We All Need Heroes

I’m going to say something I thought I’d never say…one of my heroes is a basketball player. (Hey, unless a sport involves a draft horse, I’m not paying any attention to it.) Will Allen has changed my mind about the potential a sports figure can have.

Inner cities have the worst access to good food. You can find lots of fast food and convenience stores there, but no fresh, organic food. Mr. Allen founded Growing Power,
which has created a revolution in urban agriculture. He’s shown that healthy, sustainable food can be successfully grown in very small urban spaces. He’s pioneered vertical and fully integrated growing systems, training people how to use them to transform their lives. The Milwaukee Headquarters is at the epicenter. In their own words:

“This historic two-acre farm is the last remaining farm and greenhouse operation in the City of Milwaukee. Since 1999, our Community Food Center has provided a wonderful space for hands-on activities, large-scale demonstration projects, and for growing a myriad of plants, vegetables, and herbs. In a space no larger than a small supermarket live some 20,000 plants and vegetables, thousands of fish, and a livestock inventory of chickens, goats, ducks, rabbits, and bees.”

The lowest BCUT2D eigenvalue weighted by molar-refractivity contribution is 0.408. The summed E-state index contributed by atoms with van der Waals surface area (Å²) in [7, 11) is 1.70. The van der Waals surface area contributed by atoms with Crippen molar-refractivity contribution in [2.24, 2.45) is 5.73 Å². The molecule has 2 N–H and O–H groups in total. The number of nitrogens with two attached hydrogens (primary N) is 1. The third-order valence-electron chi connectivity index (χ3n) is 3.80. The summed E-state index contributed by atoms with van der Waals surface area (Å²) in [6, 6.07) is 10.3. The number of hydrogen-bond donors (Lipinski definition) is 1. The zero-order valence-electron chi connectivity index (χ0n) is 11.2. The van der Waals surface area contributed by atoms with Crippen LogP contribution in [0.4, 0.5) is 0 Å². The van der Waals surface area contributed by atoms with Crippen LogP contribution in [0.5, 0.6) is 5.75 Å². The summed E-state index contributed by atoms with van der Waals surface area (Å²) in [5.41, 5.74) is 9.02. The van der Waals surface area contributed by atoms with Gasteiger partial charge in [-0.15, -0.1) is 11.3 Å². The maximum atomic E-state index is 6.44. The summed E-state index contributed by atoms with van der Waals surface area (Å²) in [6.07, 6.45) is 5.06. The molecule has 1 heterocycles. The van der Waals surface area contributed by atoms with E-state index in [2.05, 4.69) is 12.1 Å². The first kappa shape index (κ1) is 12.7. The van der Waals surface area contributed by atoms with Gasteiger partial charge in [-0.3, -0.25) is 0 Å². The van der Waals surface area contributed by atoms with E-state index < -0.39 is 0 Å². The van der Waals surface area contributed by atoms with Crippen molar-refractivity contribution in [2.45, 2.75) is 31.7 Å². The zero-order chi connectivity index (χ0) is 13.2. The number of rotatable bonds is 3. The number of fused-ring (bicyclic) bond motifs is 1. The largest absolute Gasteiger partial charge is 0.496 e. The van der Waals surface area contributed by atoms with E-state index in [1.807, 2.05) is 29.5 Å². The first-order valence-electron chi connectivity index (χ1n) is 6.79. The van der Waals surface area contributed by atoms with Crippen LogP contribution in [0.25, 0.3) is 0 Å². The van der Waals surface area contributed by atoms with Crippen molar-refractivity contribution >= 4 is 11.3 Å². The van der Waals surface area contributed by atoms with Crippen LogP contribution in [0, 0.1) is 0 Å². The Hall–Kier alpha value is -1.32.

Growing Power now has multiple farms, training programs, farmers markets, youth outreach, and food policy initiatives. All of these aim to change the way food is grown and delivered to urban markets, providing better health for those who don’t have access and can’t usually afford fresh, organic foods.

Last year, Will Allen was awarded a McArthur fellowship to continue his vital work. This February, he visited Seattle and talked about the need for a multi-cultural, inter-generational approach to creating a new food growing paradigm. “All people should have access to food – and we’ve proven we can do it.”